The full text on this page is automatically extracted from the file linked above and may contain errors and inconsistencies.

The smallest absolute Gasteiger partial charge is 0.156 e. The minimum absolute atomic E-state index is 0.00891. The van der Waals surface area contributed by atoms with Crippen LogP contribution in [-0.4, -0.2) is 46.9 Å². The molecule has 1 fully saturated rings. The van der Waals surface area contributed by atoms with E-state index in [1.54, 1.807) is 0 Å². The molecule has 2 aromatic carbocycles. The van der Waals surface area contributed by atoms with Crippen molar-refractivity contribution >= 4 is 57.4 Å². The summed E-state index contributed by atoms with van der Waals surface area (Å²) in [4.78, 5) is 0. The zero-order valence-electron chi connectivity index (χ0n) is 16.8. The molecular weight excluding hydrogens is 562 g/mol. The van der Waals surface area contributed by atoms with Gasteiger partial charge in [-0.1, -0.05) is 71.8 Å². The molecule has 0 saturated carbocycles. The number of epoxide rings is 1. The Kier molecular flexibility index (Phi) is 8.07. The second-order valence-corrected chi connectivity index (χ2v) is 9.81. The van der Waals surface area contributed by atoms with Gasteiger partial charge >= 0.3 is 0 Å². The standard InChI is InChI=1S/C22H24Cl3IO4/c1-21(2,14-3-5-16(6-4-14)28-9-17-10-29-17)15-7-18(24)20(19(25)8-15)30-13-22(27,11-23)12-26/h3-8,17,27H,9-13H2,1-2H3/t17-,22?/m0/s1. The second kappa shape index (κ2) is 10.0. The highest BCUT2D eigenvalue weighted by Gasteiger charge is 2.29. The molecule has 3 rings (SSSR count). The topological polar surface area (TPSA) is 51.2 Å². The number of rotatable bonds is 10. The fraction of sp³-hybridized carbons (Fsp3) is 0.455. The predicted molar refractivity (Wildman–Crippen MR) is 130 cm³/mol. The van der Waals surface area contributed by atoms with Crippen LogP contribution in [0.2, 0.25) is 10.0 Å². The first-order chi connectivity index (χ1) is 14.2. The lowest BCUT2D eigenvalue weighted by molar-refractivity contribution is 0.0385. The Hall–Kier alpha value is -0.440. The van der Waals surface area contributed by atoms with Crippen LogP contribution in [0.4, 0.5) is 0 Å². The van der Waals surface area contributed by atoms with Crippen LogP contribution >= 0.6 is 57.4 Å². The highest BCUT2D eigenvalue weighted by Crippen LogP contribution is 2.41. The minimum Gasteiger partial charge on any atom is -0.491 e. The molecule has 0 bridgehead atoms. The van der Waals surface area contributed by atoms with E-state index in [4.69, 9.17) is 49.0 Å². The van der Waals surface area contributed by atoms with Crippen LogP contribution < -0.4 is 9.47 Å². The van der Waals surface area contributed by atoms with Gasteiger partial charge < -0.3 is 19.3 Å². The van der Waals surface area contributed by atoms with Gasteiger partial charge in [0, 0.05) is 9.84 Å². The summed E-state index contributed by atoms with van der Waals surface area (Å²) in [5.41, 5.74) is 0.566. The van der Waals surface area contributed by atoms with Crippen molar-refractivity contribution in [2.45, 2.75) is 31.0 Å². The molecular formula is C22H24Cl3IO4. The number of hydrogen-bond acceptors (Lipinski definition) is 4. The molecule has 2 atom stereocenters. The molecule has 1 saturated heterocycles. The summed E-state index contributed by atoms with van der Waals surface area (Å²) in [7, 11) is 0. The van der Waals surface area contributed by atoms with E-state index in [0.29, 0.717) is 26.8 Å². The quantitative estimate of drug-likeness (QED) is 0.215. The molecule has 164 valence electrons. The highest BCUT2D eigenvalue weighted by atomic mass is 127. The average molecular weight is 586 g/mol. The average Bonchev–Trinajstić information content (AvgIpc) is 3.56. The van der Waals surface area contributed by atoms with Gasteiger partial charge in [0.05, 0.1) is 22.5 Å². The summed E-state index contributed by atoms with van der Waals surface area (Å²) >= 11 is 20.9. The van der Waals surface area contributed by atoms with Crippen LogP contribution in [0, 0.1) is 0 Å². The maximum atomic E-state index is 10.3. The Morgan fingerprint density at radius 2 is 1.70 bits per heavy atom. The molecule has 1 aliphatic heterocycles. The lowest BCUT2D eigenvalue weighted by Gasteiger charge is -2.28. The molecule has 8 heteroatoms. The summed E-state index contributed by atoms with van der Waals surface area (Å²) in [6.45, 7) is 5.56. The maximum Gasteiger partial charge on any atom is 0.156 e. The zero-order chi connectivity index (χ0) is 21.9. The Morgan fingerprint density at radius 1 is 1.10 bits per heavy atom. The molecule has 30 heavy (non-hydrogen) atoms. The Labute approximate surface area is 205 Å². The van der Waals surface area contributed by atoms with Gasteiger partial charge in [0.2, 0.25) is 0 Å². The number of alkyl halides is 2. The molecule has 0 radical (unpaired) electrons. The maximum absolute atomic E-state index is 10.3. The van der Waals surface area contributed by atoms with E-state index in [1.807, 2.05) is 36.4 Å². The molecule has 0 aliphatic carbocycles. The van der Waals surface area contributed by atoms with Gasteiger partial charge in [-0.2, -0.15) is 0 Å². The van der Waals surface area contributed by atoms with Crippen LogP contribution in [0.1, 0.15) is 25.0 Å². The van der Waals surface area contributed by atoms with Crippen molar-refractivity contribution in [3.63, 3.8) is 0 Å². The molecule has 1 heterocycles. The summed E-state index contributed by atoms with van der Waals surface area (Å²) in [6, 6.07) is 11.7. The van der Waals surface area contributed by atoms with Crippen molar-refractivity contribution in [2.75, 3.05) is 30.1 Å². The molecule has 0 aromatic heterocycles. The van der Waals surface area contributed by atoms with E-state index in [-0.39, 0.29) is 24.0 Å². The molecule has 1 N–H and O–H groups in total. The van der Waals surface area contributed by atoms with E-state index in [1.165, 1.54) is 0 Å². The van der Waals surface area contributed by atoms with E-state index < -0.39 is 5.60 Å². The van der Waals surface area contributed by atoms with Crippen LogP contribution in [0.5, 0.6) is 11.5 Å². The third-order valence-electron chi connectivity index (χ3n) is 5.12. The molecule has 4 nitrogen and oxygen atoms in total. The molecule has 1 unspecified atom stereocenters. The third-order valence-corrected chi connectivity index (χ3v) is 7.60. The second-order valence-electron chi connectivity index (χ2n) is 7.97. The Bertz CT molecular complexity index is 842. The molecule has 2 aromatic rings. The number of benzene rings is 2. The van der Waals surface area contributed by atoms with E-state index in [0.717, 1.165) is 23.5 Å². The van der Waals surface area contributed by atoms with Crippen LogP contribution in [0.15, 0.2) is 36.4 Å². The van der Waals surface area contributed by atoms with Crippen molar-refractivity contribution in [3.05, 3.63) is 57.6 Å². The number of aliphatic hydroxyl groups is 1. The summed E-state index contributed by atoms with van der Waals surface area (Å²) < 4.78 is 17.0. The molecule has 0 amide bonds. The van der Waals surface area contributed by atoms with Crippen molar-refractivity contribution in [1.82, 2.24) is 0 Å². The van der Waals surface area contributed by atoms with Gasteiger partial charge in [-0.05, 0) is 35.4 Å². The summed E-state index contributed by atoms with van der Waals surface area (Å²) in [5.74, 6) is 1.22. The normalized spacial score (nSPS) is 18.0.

c 0 P Y TREASUEI DEPARTMENT WASHINGTON 25 March 5* 1945 IT:NDC MEMO BANDUM FOR Mr. Blough Reference is made to your inquiry as to the administrative problens likely to be encountered under a capital gains penalty tax of the type •which you ciiscussed with me. It is understood that this type of tax has for its objective the discouragement of speculative trading without hindrance of investment in new ventures» The form of tax proposed is a 90 percent (less 10 points for each additional year assets are held) tax on gains realized from the sale of capital assets acquired after January 1, 1945* with the exception of those purchased since January 1, 1945* which represent investments in new ventures. Thus, gains on farms and urban properties and securities sold after January 1, 1945* which were acquired before January 1, 1945* would not be subject to the tax. Those acquired after January 1, 1945* would be subject to the tax unless it could be demonstrated that they representod.,investment in now ventures. This proposal presents a number of major problems among which are: I. Definition of tax base-~ (a) (b) (c) (d) (e) (f) II. Distinction between old and new ventures» Treatment of loss off-sets. Treatment of dealers. Treatment of organization under section 101. Treatment of estates in liquidation. Treatment of depreciable assets used in trade or business. Classification of assets— (a) Identification of assets purchased before ana after January 1* 1945* and separated as to new and old vent l r s (and by time held after the first year ie of the penalty tax). (b) Identification of assets by time held (as at present) irrespective of the January 1, 1945* date and irrespective of whether the venture was old or new* - 2 III. Expansion and complication of tax blank— (a) additional schedules must be provided for identification of assets purchased after January 1, 1Q45, representing old ventures* (b) Additional tax computation schedule must be provided for computation of the penalty tax a i rd the allowance of appropriate offsetting credits, (c) Extension of tax blanks to persons who will be required to pay a penalty tax but who are not now required to file a return« (d) Multiple adjustment schedules for use in computing carrybacks of net operating losses, excess profits credits and accelerated amortization which would revise, eliminate, or institute the penalty tax retroactively by reason of the interdependent nature of these items» IV» Enforcement of the tax—> (a) Taxpayers1 records are not likely to accurately reflect distinction as between old and new ventures making voluntary compliance very spotty» (b) Confiscatory rate and discriminatory treatment of old versus new ventures and date of acquisition creates a powerful incentive for tax avoidance and evasion. Discussion of each of the foregoing problems I. Definition of tax base — The statute must be so drawn as to permit definite administrative rules for determining gains subject to the penalty tax» In order to draft the necessary regulations and instructions for forms, the statute must be rather specific. Among the questions which the statute must provide as answer are the foliowings (a) Are securities of all corporation organized after January 1, 1945, new ventures? (b) Are all new securities issued after January 1, 1945, by old corporations new ventures? And, if pot, how is a purchaser to distinguish between issues, the proceeds of which are used solely for a new venture, partly for a new venture or for refinancing an old venture? ~ 3 (o) If securities issued by an old corporation are partly for a new venture* how is the corporation to allocate a single share of stock or a single bond between the old and the new? (d) Does the issuance of stock or bonds for the acquisition by a corporation for new and improved labor-saving machinery to manufacture the same product in additional volume constitute a new venture? (e) Does the liquidation of a corporation and immediate reincorporation to engage in the same type of business constitute a new venture? If not, how much change in the character of the business is necessary in order that the secur ity issued be exempt from the penalty as a new venture? (f) Does the purchase of a farm formerly used in the production of cotton for use in the production of soy beans constitute a new venture? If not, does the purchase of idle lands for use as a dairy farm constitute a new venture? (g) Does the fact that a purchaser of a farm, operate it himself, or lease it for operation by another, have any bearing on the definition of new venture? (h) If a returning serviceman purchases a filling station that is in operation and after a few months disposes of it at a gain, is the gain the result of a new venture? Does the fact that he has changed the character of the business by expanding its services have any effect on the definition of new ventures? .and, if so, how will the law define the extent and type of expansion? A number of further technical points which must be taken into consideration from the standpoint of administrative feasibility of the classification of old and new ventures are set forth in the appendix of this memorandum. A basic problem of definition is how to define net gains after loss off-sets. VJhile it would be consistent with the prohibitory purposes of the tax not to recognize losses, such treatment might be unduly severe and, therefore, will probably be allowed to some extent. If the penalty tax were applied only to net gains after loss off-sets problems would arise in connection with the method of allowing losses * alternative methods would be to: (a) allow all losses on assets acquired within the effective period to be off-set indiscriminately against gains; (b) allow losses to be off-set only against gains on assets held for the same period; (c) allow losses to be allowed against gains with the same or longer holding period; and (d) provide that losses be off-set first against the longest term gains» - 4 Any one of these alternativos add to the taxpayers1 task of recordkeeping and classification. The further question may be raised as to the desirability from an equity standpoint of off-setting losses in excess of gains from new ventures against gains from old ventures • This would, of course, serve farther to confase the accounting record as it is an exception to the general classification rule« Losses in excess of gains also raise the question as to loss carryovers. Will such losses, if carried forward, be applicable in the following year only to gain subject to the penalty tax and will they be allowable, if allowable at all, only against gains on assets held for the same periods? An important problem in defiling gains subject to the penalty tax is how to treat dealers and traders« It is assumed that the present definition of capital assets will continue, in which case dealers will be exempt from the tax« In a rising market, dealers exeiApt from the penalty tax wsuld occupy a strategic position to reap gains subject only to ordinary income tax rates and pass on inflated values to other investors« The dealer loophole would be especially dangerous if it were easy, as it appears it would be, for individuals, partnerships, syndicates, pools, and corporations to meet the requirements for dealer status. Organizations now exempt under section 101 from income tax own substantial amounts of capital assets» Unless the statute specifically made these organizations taxable, it is assumed that they would retain their nontaxable character and gains from trading would be exempt« If they retained their nontaxable character, increased pressures for organizations of this type would have to be mot in order to avoid use of such organizations as a means of evading the tax« If the organizations are exempt it would also encourage the use of contributions in the form of capital assets which if sold by the donor would bo subject to the penalty tax« In respect to estates in liquidation, there is a policy question as to whether gains from necessary sales should be subject to the tax« It would appear that all sales made necessary in closing estates and other necessary sales made by estates might be exempt* If such exempt tions are provided there will be an administrative problem in ascertaining the sales made as a consequence of necessity as distinct Srom thoso not so made* If the present definition of capital assets is used as a basis for determining the type of assets subject to the penalty tax, an inconsistency arises in the case of the gain from the assets or exchange of property used in trade or business of the kind subject to depreciation« On one hand, assets held less than 6 months are not considered as capital ~ 5 assets and any gain from the sale of such assets is taxed as ordinary income* On the other hand, gains from the sale of depreciable assets used in the trade or business and held more than 6 months arc considered capital gains and would, therefore, be subject to the penalty tax. II# Classification of Capital Assets— The record-keeping on the part of the taxpayer in respect to identification of assets may bo visualized from the following chart shoTdng the breakdown required for proper accounting purposes. A* Assets acquired on or after January 1, 1945» (1) New venture^— (a) Hold not more than 6 months (b) Hold for more than 6 months (2) Old ventures— (a) (b) (c) (d) (o) Hold for not more than 6 months Held for 6 to 12 months Held for 1 to 2 years Held for 2 to 3 years Etc*, depending upon the length of time the tax is in effect B* Assets acquired prior to January 1, 194% (1) Held for not more than 6 months (2) Held for more than 6 months Every share of stock, every bond, or other evidence of indebtedness, as well as every physical asset falling under the definition of capital assets, sold by the taxpayer must be classified according to the above chart* The classification by time held is generally readily ascertainable since the date acquired and date sold is determinable* The classification as to now or old venture is not readily ascertainable by the buyer either from the one from whom the asset was immediately purchased or from the debtor. Moreover, a single share of stock or a single bond may be classifiable in two separate categories as it may represent a venture partly new and partly old* An additional complication arises in case a corporation obtains new capital for a contemplated new venture which venture actually docs not materialize but which capital is used in connection with an old venture* The purchasers of the stock in this case could scarcely be expected to properly classify their assets* - 6 - III. Expansion and complication of tax blank— Following out the breakdown described in the chart in II above, the additional space required TOuld necessitate adding a minimum of two full pages to the individual tax return. In other lords, the present capital gain schedule requires one page, the proposal would require three» This does not include the space required for additional instructions which instructions would be most voluminous and extremely difficult for the average taxpayer to apply. Since there are three possible tax results, schedules must be provided to guide the taxpayer in the arrangement of the various factors affecting the tax in such a way as to produce the tax required to be paid. Complicated choice problems would arise in determining whether a joint or separate return would produce the smaller tax in cases where husband and wife both have capital asset transactions. Under present law a person with a capital gain of $50 of the type subject to the penalty tax and no other income, is not required to file a tax return. Under the proposal, such a person would be required to file a return for purposes of the penalty tax and liable in the first year for the payment of in tax. This rule would undoubtedly add materially to the number of tax returns due to be filed. In addition to the individual income tax returns, substantial additions must be made to the return blanks of fiduciaries and partnerships in order to show the distributive interest of each beneficiary or partner in respect to the gains or losses attributable to new as distinct from old ventures. Gains derived through partnerships and fiduciaries serve to further complicate the schedules on the individual returns. Appropriate changes must also be made on the alien series of returns. In respect to certain nonresident aliens, there is no tax at present on capital gains. A continuation of this exemption coupled with the high penalty may result in the development of some tax avoid*ance schemes whereby trading may be carried on in the name of nonresident aliens for the actual benefit of citizens. In the time allotted it has not been possible to formulate, even in outline, a schedule which would aid the taxpayer in making the multiple adjustments in connection with carry-backs of net operating losses, excess profits credits and accelerated amortization* The adjustments appear at first hand to be so complex that it is doubtful if any reasonably standard schedule can be developed. IV. Enforcement of the taxManifestly, the penalty tax cannot be determined in the absence of adequate records. The taxpayers, themselves, will not be in a position to maintain adequate records unless the corporations and others embarking upon new ventures advise the taxpayers in respect to the proportion of their gains which are taxable and those nontaxable. In the case of bearer bonds and stocks bought through record owners, the debtors will not know the names of their bondholders and shareholders. Thus, the taxpayers will have to take the initiative in making inquiry of the debtors. Unless the taxpayer does voluntarily take the initiative it is unlikely that his return will be properly prepared and the Bureau will have to contact each taxpayer and through such taxpayer contact each debtor in order to definitely establish the true tax liability. On the whole subject of capital gains, even under present law, the Government is in a rather weak position from an information return standpoint. There is no practical information-^at-the-source system available which will furnish leads to taxpayers who fail to report their gains. With a high penalty tax on such gains, it is likely to further discourage voluntary reporting on the part of persons disposed to avoid taxes. For a number of years, information returns were required of brokers in the case of each of their customers for whom sales aggregated #25,000 or more. This was abandoned in 1942 as a result of the burden imposed upon brokers and others and the relatively small value of the forms due to the high minimum amount. Under the penalty tax it would be essential that some system of this type be re-instituted with a much smaller minimum. This is certain to add tremendous burdens to all financial offices. However, this would not cover the private transactions which are far more difficult to trace and around which there would be an enormous amount of tax evasion which would bring both the tax and the Department into disrepute. (Signed) Norman Df Cann Deputy Commissioner Income Tax Unit Bureau of Internal Revenue APPENDIX CAPUA!"' ''" " » ! .1 •» l *" 1 " 1 lCONTRIBUTIONS. etc. 1 1 1 ~ 1 ~ The F Corporation, engaged in mining copper in Colorado, is approaching the ead of its pre. Its engineers locate a body of ore adjacent to the depleted mine and the corporation^ stockholders decide to build up the capital of the corporation to enable it to acquire the new ore. Proposition ¿1: The stockholders voluntarily côntributô $50.00 per share on their old stock. Proposition £2: A valid assessment of 350.00 per share is levied, Proposition ?/3: Additional stock is sold to stockholders prorata at '¿50.00 per share. Proposition #4: Additional stock is sold by the corporation to public at $50«00 per share. Assume in each case (a) all the funds are used to acquire the new ore; (b) half the funds are used for net; ore and other half retained for working capital; (c) half the fund for ore other half for old debts. TJhat is extent of new venture durinr the first year when old mine is being worked out and new mine is dormant? Tould it be necessary to wait until new mine is started before this would classify as a new venture? Answers to the above questions would necessarily have to be spelled out in dny legislation, in order to properly recognize bona fide net; ventures. APPENDIX CAPITAL CQxTTRI BUTI OES - 2 - A syndicate purchases for cash all of the stock of a corporation whose only asset is a factory building. The corporation had previously been engaged in munitions manufacturing. The factory is retooled and starts to manufacture radios, Query: How can this stock be identified after the syndicate starts to sell the stock to the public? Assume a munitions manufacturer shifts from guns to soup in 1945 - is this a ne\T venture or old venture? Assume a new corporation is formed and acquires for its own securities, in either a taxable or nontaxable exchange, stock or securities of "old venture" corporations. Is this corporation to be considered a net7 venture or old venture? The formation of the new corporation may be for a business purpose or for avoiding the "penalty tax". In this connection attention is directed to section 129 of the Code which was intended to plug the loophole of advantages growing out of acquisition of corporations with high excess profits tax credits by determining whether the acquisition had as one of its principal purposes the avoidance of Federal taxes. Would it be necessary to have a similar provision in the proposed legislation to distinguish business purpose from tax purpose, not only in the formation of a new corporation to hold "old venture" securities, but all other types. Section 112(i) containing a similar provision has been in effect since 1932 Act. All rulings under 112(i) must be made by the Commissioner in advance of the transaction. From 1932 to date, 247 applications were filed, of v/hich 208 received favorable rulings, 26 unfavorable and 13 were withdrawn. APPEKDIX CAPITAI» CONTRIBUTIONS - 3 STOCK RIGHTS In the event rights to new securities are issued to stockholders " y an old venture corporation, for a bona fide new b venture, it is necessary, as in the case of any stock rights, to allocate a portion of the old cost of stock to the rights so issued. Therefore, upon exercise of the rights, the stock purchased has two elements of cost, the subscription price plus an allocated portion of the old cost. These separate elements would necessarily have to be recorded and traced into successive stock rights. The difficulties of recording and reporting such elements where the new securities are sold, is aptly illustrated in the memorandum of March 24, 19^1 signed by J. P. Wenchel: "Reference is made to your memorandum of February 17, 19^1» in which you request that reconsideration be given to G.C.M. 22532» published in Internal Revenue Bulletin (19^1) Not 5> P? 7, dated February 3, 1941. Upon further consideration of the issue presented, G.C.M. 22532, supra, is withdrawn and the following memorandum is substituted therefor as of the above date: An opinion is requested whether in view of certain court decisions referred to herein G.C.M. IOO63 (C.B. X-2, 159 (1931), G.C.M. 129^2 (C,B. xmWL' f 73 (1934), and I.T. 2609 (C.B. X-2, 339 (1931)) should be revoked, and G.C.M. 11645 (C.B. XJI-1, 117 (1933)) and I.T. 1786 (C.B. I1-2, 45 (1923)) should be reinstated. The Question involved is whether stock sold, which had been acquired by the exercise of stock rights, was a capital asset within the meaning of the statute; or, to state it otherwise, where stock is acquired through the exercise of stock rights, is the date of acquisition the date on which the original stock (in respect of which the rights were issued) was acquired or the date on which the rights were exercised? APPENDIX CAPITAL CQxTTRI BUT I OES - lfSTOCK RIGHTS (Cont'd) In G.CJ4. 129^+2, supra, it was held that where stock is acquired through the exercise of rights, the holding period begins from the date of acquisition of such stock and not from the date of acquisition of the stock with respect to which the rights were issued. That ruling revoked, in so far as inconsistent, G.C.M. II6U5, supra, and reinstated G.C.M. lOOöj* supra, which was in accord with G.C.M, 129^2, supra. In G.C.M. 116^5, supra, it was stated in effect that stock acquired through the exercise of rights and held for less than two years, where the stock in respect of which the rights were issued had been held for more than two years, was in part a capital asset (the portion attributable to the right) and in part a noncapital asset (the portion attributable to the subscription price). Under the ruling made in G.C.M, 129**2t supra, which was based upon decisions of the Board of Tax Appeals in Rodman 35,firis com vf Commissioner (22 B,T,A,, 979) and Sllen Ayer v/ood v. Commissioner (29 B.T.A., IO5O), nojxacquiescence, CfB. XIII-2, 38 (193^)) t bo part of such stock was considered to be a capital asset. The decision of the Board in the Griscom case, supra, earlier had resulted in the revocation of I.T. 1786, supra, which ruling had indicated that stock acquired through the exercise of rights, where the stock in respect of which the rights were issued was held for more than two years, constituted a capital asset. I,T, 1786 was revoked by I,T. 2609, supra, in conformity with G.C.M. IOO63 and G,C.M. 129^2, supra. This question has now been considered by the courts (Wood v. Commissioner, 75 ^ed, (2d) 36^; Macy v. Belvering, Fed, (2d), 183; I&sull v. Commissioner, 87 Fed. (2d) 6^8), and the conclusions reached have been in substantial accord with G.C.M. 116^5» supra. The Board of Tax Appeals later recognized and followed the general rule established by the courts in the Wood case, the Macy case, and the Insull case, and stated that its prior decisions, in so far as in conflict, would not be followed in the future. (Walter gitch, Jr., v, Commissioner, 35 B,T,A., 537.) APPENDIX CAPITAL CQxTTRI BUT I OES - 5STOCK EIGHTS (Cont'd) In view of the fact that the ruling made in &.0,M. 116^5, supra, is in harmony with the principles laid down by the courts in the above cited court cases, that G t C f M. is reinstated, and G>C.M. IOO63, supra, and G.C.M, 129^2, supra, are revoked in so far as inconsistent therewith. It is recommended, that I.3\ 2609, supra, be revoked but that l.T. 17^6, supra, not be reinstated,u This matter of allocation finally became so complicated it was eliminated by legislation. - 1 APFEKDIX PARTESRSBIPS A series of problems can arise in the typical American method of conducting business, to wit, partnerships, The use of family partnerships for the purpose of minimizing, avoiding or evading taxes is well known, and this problem may be interlaced with some of the examples which are given below; The purpose of admitting a new partner to a partnership is to: (1) Raise more capital (2) Reduce fixed charges, as on plant and machinery, or mortgages on land, etc. (3) Eliminate an unprofitable part of the business (4) Pay off pressing obligations (5) Take care of an accumulation of unpaid obligations (6) Exploitation by old partners, as where valuable, assets are sold just prior to the admission of the new partners, Before the new partner has been admitted, has there been a definite valuation as far as possible: (1) Fixed tangible assets (2) Current assets (3) Intangible assets These evaluations are necessary before it may be determined that the investment is additional capital. In the several propositions outlined hereinafter, could it be held that the members of the partnership have entered into new enterprises! Proposition: A and B are equal partners in a business having a net worth of $30,000. More capital is needed to pay off some of the notes payable òf the firm. C is invited to become a partner. He makes an investment of $10,000 and acquires a one-fourth interest in the business. Partnerships (cont'd) - 2 - Question; Does this represent the entry into a new enterprise for C? How are A and B affected by the transaction? Proposition; A and B are equal partners in a business having a net worth of $30,000, More capital is needed to acquire additional machinery, but of the same character now being used by the partnership. C is invited to become a partner. He makes an investment of ¿pl0,000 and acquires a .one-fourth interest in the business. The new machinery is purchased. Question: Does this constitute the entry into a new venture for C? Are A and B affected by this transaction? Proposition; A, B and C are partners in a trading partnership. They decide to expand the business and engage in a nontrading business, but in a business proximately related to the trading partnership. The capital for the new business is contributed by A, B and C. Question; Can this be held to be a new enterprise for the three partners, A, 3 and C? Proposition: A and B are partners in a trading partnership, They decide to expand the business and engage in a trading business, but wholly unrelated to the old business. They need more capital for the new venture. C is invited to become a partner. He makes an investment of $10,000 and acquires a one-fourth interest in the business. Question: Does this represent a new venture for the new partner C? Kow are partners A and B affected? Proposition; A and B, equal partners in an established business, consolidate with C and D, equal owners of an allied business. A and B are each to have a one-third and C and P each a one-rsixth interest in the new firm. Ho change is made in the nature of the kind of business carried on by the allied businesses. Partnerships Question: (cont'd) - 3 - Are A, B, C and D entering into a new venture? Proposition! A, B and C as partners form a trading partnership, C dies, and by operation of law the partnership is terminated; A n \ / partnership is formed and the e« Estate of C becomes a member of the new firm. The new firm continues in the same line of business and the partnership interests remain in the same proportion. Question; Does this represent a new venture for the estate of C? How are A and 3 affected by the change? Proposition: A, B and C are partners in a non^trading partnership, each owning a one-third interest in the partnership. Due to the insanity of the partnership is dissolved by decree of the court, A new partnership is immediately formed by A and B to continue in the same line of business, they are to be equal partners in the new partnership'* Question: Does this constitute a new enterprise for A and B?